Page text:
Writer/director Guy Ritchie (” Lock, Stock and Two Smoking Barrels,” “Snatch”) specializes in exaggerated “Pulp Fiction”-like crime capers set in contemporary London.
This time, a Russian billionaire, Uri Obomavich (Karel Roden), who does business out of a posh box in recently renovated Wembley Arena, concocts a crooked land deal attracting many denizens of London’s criminal underworld, particularly a manipulative, old-time crime boss Lenny Cole (Tom Wilkinson) but also ambitious small-time crooks like Mumbles (Idris Elba), Handsome Bob (Tom Hardy) and brash One Two (Gerard Butler), whose love interest is a sexy, duplicitous accountant (Thandie Newton) strutting in red-soled Christian Louboutin stilettos. There’s a stolen “lucky” painting and cash is passed in a Louis Vuitton Murakami bag. But the wild card is Lenny’s estranged stepson, Johnny Quid (Toby Kebbell), a junkie punk rock star who was presumed dead but is very much alive.
Narrated like a graphic comic, this is a very British film — which, to Americans, means that many mobsters spurt occasionally undecipherable Cockney (subtitles would have been helpful) and the often idiotic street thugs indulge in over-the-top brutal, even surreal villainy. As always, Ritchie’s sharply into style over substance, working with cinematographer David Higgs and editor James Herbert to present his contrivances with unusual visuality, if not economy. That often happens when the director is also the writer — and there’s no one to tell him he’s spinning too many labyrinthine plotlines.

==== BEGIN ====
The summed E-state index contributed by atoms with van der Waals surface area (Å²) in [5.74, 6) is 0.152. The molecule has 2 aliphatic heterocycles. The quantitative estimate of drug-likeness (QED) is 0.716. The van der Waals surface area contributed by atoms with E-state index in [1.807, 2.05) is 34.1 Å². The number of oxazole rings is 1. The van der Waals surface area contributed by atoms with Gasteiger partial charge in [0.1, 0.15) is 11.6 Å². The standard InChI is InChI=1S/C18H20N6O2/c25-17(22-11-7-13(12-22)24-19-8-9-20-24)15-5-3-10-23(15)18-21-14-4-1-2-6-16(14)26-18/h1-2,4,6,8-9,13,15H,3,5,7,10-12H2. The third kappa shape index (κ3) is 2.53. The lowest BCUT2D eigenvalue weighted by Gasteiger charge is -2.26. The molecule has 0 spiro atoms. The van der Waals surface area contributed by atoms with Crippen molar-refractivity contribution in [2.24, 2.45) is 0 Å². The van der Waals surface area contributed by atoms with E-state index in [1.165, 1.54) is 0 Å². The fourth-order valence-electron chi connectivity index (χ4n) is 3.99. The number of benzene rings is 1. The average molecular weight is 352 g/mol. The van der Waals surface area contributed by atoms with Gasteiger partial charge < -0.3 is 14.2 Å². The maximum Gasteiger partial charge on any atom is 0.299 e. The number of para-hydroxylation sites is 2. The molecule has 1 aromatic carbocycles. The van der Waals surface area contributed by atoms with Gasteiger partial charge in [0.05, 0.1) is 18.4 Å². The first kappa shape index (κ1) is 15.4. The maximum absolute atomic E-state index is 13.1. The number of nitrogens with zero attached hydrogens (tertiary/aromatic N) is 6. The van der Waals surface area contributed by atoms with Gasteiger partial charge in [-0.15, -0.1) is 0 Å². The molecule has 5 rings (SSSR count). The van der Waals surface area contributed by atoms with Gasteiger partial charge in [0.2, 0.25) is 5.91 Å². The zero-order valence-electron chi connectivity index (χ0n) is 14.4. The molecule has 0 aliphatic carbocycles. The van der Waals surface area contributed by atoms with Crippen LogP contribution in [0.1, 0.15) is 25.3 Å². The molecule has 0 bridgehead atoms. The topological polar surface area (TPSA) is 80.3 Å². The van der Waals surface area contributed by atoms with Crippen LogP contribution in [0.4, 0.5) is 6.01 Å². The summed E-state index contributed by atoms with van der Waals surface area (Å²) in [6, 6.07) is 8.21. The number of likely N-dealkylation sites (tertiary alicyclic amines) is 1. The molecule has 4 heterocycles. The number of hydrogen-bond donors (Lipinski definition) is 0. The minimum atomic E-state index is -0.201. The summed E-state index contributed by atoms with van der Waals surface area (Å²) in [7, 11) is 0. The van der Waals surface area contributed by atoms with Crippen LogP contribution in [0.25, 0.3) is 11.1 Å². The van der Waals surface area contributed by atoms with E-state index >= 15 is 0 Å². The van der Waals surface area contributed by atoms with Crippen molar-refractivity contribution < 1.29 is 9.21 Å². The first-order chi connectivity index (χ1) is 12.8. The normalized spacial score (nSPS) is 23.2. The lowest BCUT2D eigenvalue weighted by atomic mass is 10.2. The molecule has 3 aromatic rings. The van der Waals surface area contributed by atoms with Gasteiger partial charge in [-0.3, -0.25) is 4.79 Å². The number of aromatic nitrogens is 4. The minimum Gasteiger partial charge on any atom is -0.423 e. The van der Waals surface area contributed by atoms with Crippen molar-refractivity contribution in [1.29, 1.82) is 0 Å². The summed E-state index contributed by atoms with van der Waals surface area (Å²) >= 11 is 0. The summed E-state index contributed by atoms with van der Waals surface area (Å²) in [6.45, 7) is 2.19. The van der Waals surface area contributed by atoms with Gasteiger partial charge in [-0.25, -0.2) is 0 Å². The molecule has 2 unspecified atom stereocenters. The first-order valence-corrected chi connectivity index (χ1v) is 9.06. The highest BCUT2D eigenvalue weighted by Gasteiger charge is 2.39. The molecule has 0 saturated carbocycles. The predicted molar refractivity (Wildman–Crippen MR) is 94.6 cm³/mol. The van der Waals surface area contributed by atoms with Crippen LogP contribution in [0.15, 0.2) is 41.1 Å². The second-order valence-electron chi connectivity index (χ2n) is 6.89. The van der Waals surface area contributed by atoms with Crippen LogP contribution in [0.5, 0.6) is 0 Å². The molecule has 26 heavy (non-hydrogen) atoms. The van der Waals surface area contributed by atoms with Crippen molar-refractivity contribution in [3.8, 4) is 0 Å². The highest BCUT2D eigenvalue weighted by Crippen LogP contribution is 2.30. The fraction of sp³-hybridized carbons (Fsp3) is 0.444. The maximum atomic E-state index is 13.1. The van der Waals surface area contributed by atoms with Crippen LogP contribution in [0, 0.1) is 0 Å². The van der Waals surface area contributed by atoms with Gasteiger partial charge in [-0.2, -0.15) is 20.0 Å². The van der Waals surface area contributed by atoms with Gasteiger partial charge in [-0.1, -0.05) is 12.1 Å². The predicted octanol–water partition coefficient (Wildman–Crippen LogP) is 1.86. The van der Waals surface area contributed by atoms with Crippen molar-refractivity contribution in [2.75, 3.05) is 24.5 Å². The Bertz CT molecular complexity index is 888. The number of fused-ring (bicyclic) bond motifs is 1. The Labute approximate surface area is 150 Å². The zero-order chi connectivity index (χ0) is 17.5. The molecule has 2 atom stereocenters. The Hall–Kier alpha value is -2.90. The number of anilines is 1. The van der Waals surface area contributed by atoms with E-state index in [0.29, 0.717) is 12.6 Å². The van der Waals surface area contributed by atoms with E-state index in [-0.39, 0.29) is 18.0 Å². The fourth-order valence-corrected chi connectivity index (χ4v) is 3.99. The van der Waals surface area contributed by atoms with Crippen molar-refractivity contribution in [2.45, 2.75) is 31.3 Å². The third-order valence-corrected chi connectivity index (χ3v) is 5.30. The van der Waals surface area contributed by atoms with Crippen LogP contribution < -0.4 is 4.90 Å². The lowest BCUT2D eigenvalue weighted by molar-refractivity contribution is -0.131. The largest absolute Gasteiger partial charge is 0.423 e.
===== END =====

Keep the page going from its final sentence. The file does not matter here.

On the Granger Movie Gauge of 1 to 10, “RockNRolla” is a darkly frenetic, smug 7. After the debacle of “Swept Away” (with his now-estranged wife Madonna) and the pretentious self-indulgence of “Revolver,” it’s encouraging to see Guy Ritchie back on track again as he begins work on a new interpretation of “Sherlock Holmes” along with a remake of “The Dirty Dozen.”